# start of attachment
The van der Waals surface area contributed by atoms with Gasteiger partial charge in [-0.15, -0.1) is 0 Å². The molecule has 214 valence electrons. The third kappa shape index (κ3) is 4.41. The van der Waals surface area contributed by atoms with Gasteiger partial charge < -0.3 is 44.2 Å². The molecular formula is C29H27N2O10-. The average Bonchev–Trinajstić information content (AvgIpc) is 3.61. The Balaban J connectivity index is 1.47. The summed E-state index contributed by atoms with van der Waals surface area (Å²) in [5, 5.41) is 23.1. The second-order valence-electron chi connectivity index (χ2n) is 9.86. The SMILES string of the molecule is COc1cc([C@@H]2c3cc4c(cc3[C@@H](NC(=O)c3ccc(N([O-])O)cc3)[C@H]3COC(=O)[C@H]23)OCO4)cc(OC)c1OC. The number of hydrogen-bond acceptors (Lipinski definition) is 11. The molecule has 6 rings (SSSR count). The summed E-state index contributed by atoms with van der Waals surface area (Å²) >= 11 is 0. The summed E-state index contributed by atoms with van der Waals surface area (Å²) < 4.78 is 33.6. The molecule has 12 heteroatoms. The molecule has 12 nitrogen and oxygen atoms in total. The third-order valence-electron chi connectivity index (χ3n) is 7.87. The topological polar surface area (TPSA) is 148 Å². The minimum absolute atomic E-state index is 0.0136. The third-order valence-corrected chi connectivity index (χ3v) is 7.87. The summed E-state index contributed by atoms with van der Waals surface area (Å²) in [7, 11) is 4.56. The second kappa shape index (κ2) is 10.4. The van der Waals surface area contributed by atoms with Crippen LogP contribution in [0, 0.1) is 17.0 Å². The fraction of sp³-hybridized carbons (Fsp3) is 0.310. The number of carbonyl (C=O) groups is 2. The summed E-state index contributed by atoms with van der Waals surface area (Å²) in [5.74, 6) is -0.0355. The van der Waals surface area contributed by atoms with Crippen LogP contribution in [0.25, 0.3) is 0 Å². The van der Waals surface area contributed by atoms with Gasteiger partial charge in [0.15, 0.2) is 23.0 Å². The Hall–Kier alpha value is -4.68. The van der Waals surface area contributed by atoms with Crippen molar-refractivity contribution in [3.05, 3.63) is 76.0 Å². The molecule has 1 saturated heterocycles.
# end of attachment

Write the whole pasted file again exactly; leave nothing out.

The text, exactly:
The van der Waals surface area contributed by atoms with Gasteiger partial charge in [-0.15, -0.1) is 0 Å². The molecule has 214 valence electrons. The third kappa shape index (κ3) is 4.41. The van der Waals surface area contributed by atoms with Gasteiger partial charge < -0.3 is 44.2 Å². The molecular formula is C29H27N2O10-. The average Bonchev–Trinajstić information content (AvgIpc) is 3.61. The Balaban J connectivity index is 1.47. The summed E-state index contributed by atoms with van der Waals surface area (Å²) in [5, 5.41) is 23.1. The second-order valence-electron chi connectivity index (χ2n) is 9.86. The SMILES string of the molecule is COc1cc([C@@H]2c3cc4c(cc3[C@@H](NC(=O)c3ccc(N([O-])O)cc3)[C@H]3COC(=O)[C@H]23)OCO4)cc(OC)c1OC. The number of hydrogen-bond acceptors (Lipinski definition) is 11. The molecule has 6 rings (SSSR count). The summed E-state index contributed by atoms with van der Waals surface area (Å²) >= 11 is 0. The summed E-state index contributed by atoms with van der Waals surface area (Å²) < 4.78 is 33.6. The molecule has 12 heteroatoms. The molecule has 12 nitrogen and oxygen atoms in total. The third-order valence-electron chi connectivity index (χ3n) is 7.87. The topological polar surface area (TPSA) is 148 Å². The minimum absolute atomic E-state index is 0.0136. The third-order valence-corrected chi connectivity index (χ3v) is 7.87. The summed E-state index contributed by atoms with van der Waals surface area (Å²) in [7, 11) is 4.56. The second kappa shape index (κ2) is 10.4. The van der Waals surface area contributed by atoms with Crippen LogP contribution in [0, 0.1) is 17.0 Å². The fraction of sp³-hybridized carbons (Fsp3) is 0.310. The number of carbonyl (C=O) groups is 2. The summed E-state index contributed by atoms with van der Waals surface area (Å²) in [5.74, 6) is -0.0355. The van der Waals surface area contributed by atoms with Crippen LogP contribution in [0.25, 0.3) is 0 Å². The van der Waals surface area contributed by atoms with Gasteiger partial charge in [0.15, 0.2) is 23.0 Å². The Hall–Kier alpha value is -4.68. The van der Waals surface area contributed by atoms with Crippen molar-refractivity contribution in [3.05, 3.63) is 76.0 Å². The molecule has 1 saturated heterocycles.